Maryland Public Television is providing a local angle on "The TTC Civil War" for viewers of the mammoth PBS documentary series that began last night and continues tonight at 8 o'clock on channels 22 and 67.
Tonight, tomorrow and Wednesday night, the broadcasts of "The Civil War" will be followed at 10:30 by half-hour segments of "A Region Divided," an MPT production that explores the effect of ++ the Civil War on Maryland.
Narrated by Lary Lewman, and using a variety of devices including re-enactments of battles and camp sites, "A Region Divided" is at its strongest in its first two episodes which provide detailed local information that doesn't duplicate what will have just been seen in "The Civil War."
You learn, for instance, that the first killings of the war, following its beginning at Fort Sumter in South Carolina, occurred in Baltimore on Pratt street when a mob of southern sympathizers attacked Union soldiers changing trains on their way to Washington. Four soldiers and 12 civilians died in the fighting.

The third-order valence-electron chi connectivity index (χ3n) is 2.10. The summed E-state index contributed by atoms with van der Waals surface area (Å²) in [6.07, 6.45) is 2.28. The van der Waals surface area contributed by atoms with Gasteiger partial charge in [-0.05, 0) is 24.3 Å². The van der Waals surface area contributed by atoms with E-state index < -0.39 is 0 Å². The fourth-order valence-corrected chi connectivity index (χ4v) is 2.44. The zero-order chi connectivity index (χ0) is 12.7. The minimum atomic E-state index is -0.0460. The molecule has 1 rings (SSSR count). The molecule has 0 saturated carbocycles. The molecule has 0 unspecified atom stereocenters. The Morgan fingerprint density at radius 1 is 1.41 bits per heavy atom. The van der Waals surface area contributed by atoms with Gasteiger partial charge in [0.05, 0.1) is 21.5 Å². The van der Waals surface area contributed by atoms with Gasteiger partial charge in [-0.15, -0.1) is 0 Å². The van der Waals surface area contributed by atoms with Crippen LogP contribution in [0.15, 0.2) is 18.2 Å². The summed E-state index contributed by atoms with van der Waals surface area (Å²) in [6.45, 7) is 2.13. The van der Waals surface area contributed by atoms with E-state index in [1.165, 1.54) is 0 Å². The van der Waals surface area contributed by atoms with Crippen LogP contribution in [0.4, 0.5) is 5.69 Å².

And did you know that whenever you sing our state song, "Maryland, My Maryland," you are reciting lyrics written to support the secessionist cause?
Sympathy for the South ran deep in this slave state and President Lincoln, recognizing the danger to Washington, suspended civil rights and kept Maryland under martial law throughout the war. The cannons of a fort on Federal Hill were trained on the city of Baltimore and influential citizens were held without trial in Fort McHenry.
Similarly, segments on Harriet Tubman, the Talbot county slave who escaped to become a leader of the underground railroad, and Antietam, the Maryland battle that gave the war its bloodiest day, nicely supplement the larger documentary.
Not as successful are segments running Wednesday on less concrete themes such as music in the war and the contribution of women, both issues that are not distinctly related to Maryland and that are decently covered in "The Civil War."
It would have been better to have used that half-hour to document other stories of the war that clearly belong to Maryland, such as the prison camp for Confederates at Point Lookout, and the state's role as the staging ground for Gettysburg.